Friday, January 12, 2024

'The Beekeeper' has some sting

 The Beekeeper is one of those movies that hardly needs reviewing. If you don't know who Jason Statham is, you probably aren't interested in his latest hunk of kick-ass entertainment. If you do know Statham (Expend4bles, Fast X) you probably have a good idea about The Beekeeper before you see it. 
   This time, Statham portrays Adam Clay, a lover of bees. But Adam's role as an apiarist proves secondary to his commitment to dispensing justice. 
   The Beekeepers, you see, are a no-holds-barred group of agents that's so secret even the head of the CIA may not  know about them. When all else fails, The Beekeepers -- well-trained killing machines -- are called in to clean up the mess. 
   Director David Ayer (Suicide Squad, Fury) works around a slender plot in which Adam, a retired Beekeeper, sets out to avenge a wrong committed by a heartless creep (Josh Hutcherson) who owns call centers dedicated to scamming  the elderly out of their savings.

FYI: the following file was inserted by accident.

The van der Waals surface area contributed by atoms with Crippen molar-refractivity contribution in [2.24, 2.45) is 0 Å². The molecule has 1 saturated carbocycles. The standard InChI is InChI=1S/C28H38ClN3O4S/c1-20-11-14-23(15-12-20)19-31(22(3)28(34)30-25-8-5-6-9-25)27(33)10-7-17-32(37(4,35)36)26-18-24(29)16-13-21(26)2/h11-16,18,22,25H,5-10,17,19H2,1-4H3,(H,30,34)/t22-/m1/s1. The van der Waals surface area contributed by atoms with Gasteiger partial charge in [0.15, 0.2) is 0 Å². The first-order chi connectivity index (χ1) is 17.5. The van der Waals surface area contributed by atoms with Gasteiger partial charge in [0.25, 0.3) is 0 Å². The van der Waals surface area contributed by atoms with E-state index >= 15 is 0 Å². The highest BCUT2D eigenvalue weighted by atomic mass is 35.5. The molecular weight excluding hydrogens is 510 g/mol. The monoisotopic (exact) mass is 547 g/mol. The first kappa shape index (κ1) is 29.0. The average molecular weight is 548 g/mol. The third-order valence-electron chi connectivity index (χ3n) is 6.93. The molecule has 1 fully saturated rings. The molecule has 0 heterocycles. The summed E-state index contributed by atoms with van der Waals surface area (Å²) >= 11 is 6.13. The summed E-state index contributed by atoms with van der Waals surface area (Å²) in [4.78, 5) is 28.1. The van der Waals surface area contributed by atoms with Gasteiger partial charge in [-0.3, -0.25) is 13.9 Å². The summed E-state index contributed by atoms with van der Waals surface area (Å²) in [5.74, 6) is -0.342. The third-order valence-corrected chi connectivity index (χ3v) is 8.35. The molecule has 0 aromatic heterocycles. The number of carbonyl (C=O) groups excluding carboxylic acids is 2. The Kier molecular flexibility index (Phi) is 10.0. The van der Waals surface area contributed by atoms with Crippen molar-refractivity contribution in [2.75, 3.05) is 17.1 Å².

Hutcherson's Derek Danforth makes the mistake of stealing from Eloise Parker (Phylicia Rashad), Adam's kindly landlord. Distraught about her loss, she commits suicide. Adam's onslaught begins.
   An unashamedly ridiculous plot finds Eloise's daughter (Emmy Raver-Lampman), an FBI agent, searching for  Adam as a variety of others join her in pursuit.
   Jeremy Irons plays a former head of the CIA who has been hired to protect the callous Derek from himself and others. 
  None of this much matters; Statham's unrelieved determination and the creativity Ayer brings to the movie's violent encounters count far more than common sense. 
  For about three-quarters of its one hour and 45 minute running time, The Beekeeper serves up the right amount of sting but the trouble with such movies is that they tend to wear out their welcome. They make their points early and often.
  Oh well, it's January. The Beekeeper may lack the aplomb of a John Wick movie, but it's a well-stuffed filler for fans who like their movie violence served with over-the-top relish.

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